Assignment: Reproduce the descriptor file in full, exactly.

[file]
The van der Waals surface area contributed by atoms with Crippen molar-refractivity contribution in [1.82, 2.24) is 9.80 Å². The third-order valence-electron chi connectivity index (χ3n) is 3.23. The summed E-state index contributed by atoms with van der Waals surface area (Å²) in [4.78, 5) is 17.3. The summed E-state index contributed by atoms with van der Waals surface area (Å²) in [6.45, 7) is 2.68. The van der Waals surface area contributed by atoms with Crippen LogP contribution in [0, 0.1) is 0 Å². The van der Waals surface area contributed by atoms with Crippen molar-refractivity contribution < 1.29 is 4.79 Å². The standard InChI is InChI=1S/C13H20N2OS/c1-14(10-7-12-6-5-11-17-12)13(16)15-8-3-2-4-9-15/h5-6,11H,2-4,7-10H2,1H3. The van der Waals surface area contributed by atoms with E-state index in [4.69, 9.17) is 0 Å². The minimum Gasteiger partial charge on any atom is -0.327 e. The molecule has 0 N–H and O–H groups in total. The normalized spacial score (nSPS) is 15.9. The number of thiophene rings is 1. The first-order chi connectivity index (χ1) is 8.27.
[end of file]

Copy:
The van der Waals surface area contributed by atoms with Crippen molar-refractivity contribution in [1.82, 2.24) is 9.80 Å². The third-order valence-electron chi connectivity index (χ3n) is 3.23. The summed E-state index contributed by atoms with van der Waals surface area (Å²) in [4.78, 5) is 17.3. The summed E-state index contributed by atoms with van der Waals surface area (Å²) in [6.45, 7) is 2.68. The van der Waals surface area contributed by atoms with Crippen LogP contribution in [0, 0.1) is 0 Å². The van der Waals surface area contributed by atoms with Crippen molar-refractivity contribution < 1.29 is 4.79 Å². The standard InChI is InChI=1S/C13H20N2OS/c1-14(10-7-12-6-5-11-17-12)13(16)15-8-3-2-4-9-15/h5-6,11H,2-4,7-10H2,1H3. The van der Waals surface area contributed by atoms with E-state index in [4.69, 9.17) is 0 Å². The minimum Gasteiger partial charge on any atom is -0.327 e. The molecule has 0 N–H and O–H groups in total. The normalized spacial score (nSPS) is 15.9. The number of thiophene rings is 1. The first-order chi connectivity index (χ1) is 8.27.